Kerry Malawista is co-author of Wearing My Tutu to Analysis and Other Stories: Learning Psychodynamic Concepts from Life, and she joins Michael at The Psych Files for a discussion of transference and countertransference (which should be conceptualized as co-transference).
Transference is about the client's unconscious material being projected onto the therapist; countertransference is about the therapist's unconscious material being projected onto the client. Each of these, in their traditional usage, misses the intersubjective field created whenever two (or more) people are in conversation.
Co-transference (Donna Orange - see Working Intersubjectively: Contextualism in Psychoanalytic Practice, written with George Atwood and Robert Stolorow) recognizes that if the client is projecting onto the therapist, then the therapist is also contributing to the dynamic. Likewise, if the therapist is projecting onto the client, the client is contributing to that exchange as well.
As you listen to this podcast, please keep in mind that the ideas of transference and counterference are conventional concepts - co-transference is an intersubjective perspective, and represents a post-conventional understanding.
Dr. Malawista is a training and supervising analyst with the Contemporary Freudian Society. She has taught and supervised in a variety of settings, including the George Washington University Psy.D. program, Smith College and Virginia Commonwealth University Schools for Social Work, and The New York Freudian Society.
Ep 185: The Dynamics of Therapy: Transference and Counter Transference: An Interview with Kerry Malawista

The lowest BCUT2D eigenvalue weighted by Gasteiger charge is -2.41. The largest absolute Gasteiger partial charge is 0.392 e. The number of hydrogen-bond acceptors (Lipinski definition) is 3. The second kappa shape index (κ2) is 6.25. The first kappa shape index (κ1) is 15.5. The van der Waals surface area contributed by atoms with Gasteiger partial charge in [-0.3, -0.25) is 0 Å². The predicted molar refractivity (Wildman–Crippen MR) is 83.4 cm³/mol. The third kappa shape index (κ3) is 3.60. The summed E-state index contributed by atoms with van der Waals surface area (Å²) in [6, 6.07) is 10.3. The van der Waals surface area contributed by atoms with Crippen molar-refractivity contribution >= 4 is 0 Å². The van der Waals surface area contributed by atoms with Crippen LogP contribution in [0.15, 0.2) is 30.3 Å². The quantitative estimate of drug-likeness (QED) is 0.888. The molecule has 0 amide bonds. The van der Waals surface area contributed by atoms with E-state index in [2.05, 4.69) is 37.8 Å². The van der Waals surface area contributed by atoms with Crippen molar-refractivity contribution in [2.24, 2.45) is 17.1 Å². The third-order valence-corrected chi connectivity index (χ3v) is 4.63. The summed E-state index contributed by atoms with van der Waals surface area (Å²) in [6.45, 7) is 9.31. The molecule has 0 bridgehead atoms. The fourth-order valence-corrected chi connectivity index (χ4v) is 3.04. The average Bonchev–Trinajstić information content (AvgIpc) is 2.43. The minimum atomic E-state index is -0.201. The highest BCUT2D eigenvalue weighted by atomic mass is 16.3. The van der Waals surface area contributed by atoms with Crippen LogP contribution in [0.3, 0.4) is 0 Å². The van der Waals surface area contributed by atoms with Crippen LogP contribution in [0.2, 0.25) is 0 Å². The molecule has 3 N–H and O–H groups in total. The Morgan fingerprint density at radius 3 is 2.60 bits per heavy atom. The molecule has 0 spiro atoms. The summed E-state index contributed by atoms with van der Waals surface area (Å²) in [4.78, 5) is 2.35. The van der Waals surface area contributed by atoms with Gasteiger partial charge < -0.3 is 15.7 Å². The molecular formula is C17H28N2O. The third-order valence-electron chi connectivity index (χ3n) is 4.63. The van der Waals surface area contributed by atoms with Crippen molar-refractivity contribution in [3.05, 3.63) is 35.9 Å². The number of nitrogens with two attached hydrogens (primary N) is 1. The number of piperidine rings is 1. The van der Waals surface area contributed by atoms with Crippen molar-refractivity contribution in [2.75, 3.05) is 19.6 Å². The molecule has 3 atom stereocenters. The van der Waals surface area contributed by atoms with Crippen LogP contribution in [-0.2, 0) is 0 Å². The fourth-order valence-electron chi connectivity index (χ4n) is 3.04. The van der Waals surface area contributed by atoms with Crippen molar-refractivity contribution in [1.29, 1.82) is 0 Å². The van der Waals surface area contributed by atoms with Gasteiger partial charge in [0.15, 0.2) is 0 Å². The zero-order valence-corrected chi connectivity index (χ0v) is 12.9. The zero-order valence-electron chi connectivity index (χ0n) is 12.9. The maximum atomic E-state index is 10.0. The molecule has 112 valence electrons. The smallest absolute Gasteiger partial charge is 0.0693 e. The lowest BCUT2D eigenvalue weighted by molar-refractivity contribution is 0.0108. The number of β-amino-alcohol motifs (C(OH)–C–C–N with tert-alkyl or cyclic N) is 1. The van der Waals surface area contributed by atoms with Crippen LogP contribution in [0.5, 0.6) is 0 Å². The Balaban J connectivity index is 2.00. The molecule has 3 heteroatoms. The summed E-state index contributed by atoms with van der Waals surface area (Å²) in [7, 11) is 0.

Transference and countertransference are two key concepts in psychoanalysis and they are fascinating. If you’re interested in the therapy side of psychology – particularly psychoanalysis – this is the episode for you. Kerry Malawista, psychoanalyst and author, along with Anne Adeleman and Catherine Anderson, talks about their new book, “Wearing My Tutu To Analysis“. In this episode we focus on two of the stories in the book, which focus on transference and countertransference. In earlier episodes of The Psych Files I asked you not to dismiss Freud’s ideas. Too often we only hear about his (100 year old) ideas on sex. There is A LOT more to Freud and this episode will convince you of that.
Basically, transference is when we take real live feelings from our own life and then literally transfer them onto the therapist or analyst. We do this in all aspects of our lives. If the brain had to respond to every new encounter like it had never seen it before we’d be overwhelmed with data. So transference is our way of using what se’ve learned from our earlier lives and then representing it on new people that come along. Sometimes that’s for positive when things went well in the past, and sometimes negatively when we keep repeating relationships [from the past] that weren’t helpful. – Kerry Malwista
Just like transference, countertransference is ubiquitous. It’s all the emotional responses a therapist has to a patient – both conscious and unconscious – and how valuable that data is if it can be used in the right way. That’s where the skills of the therapist come in. They can make note of the feelings they’re having and their [own] reactions and use them to further the work and maybe understand how the patient is actually feeling. – Kerry Malawista
Resources on Psychoanalysis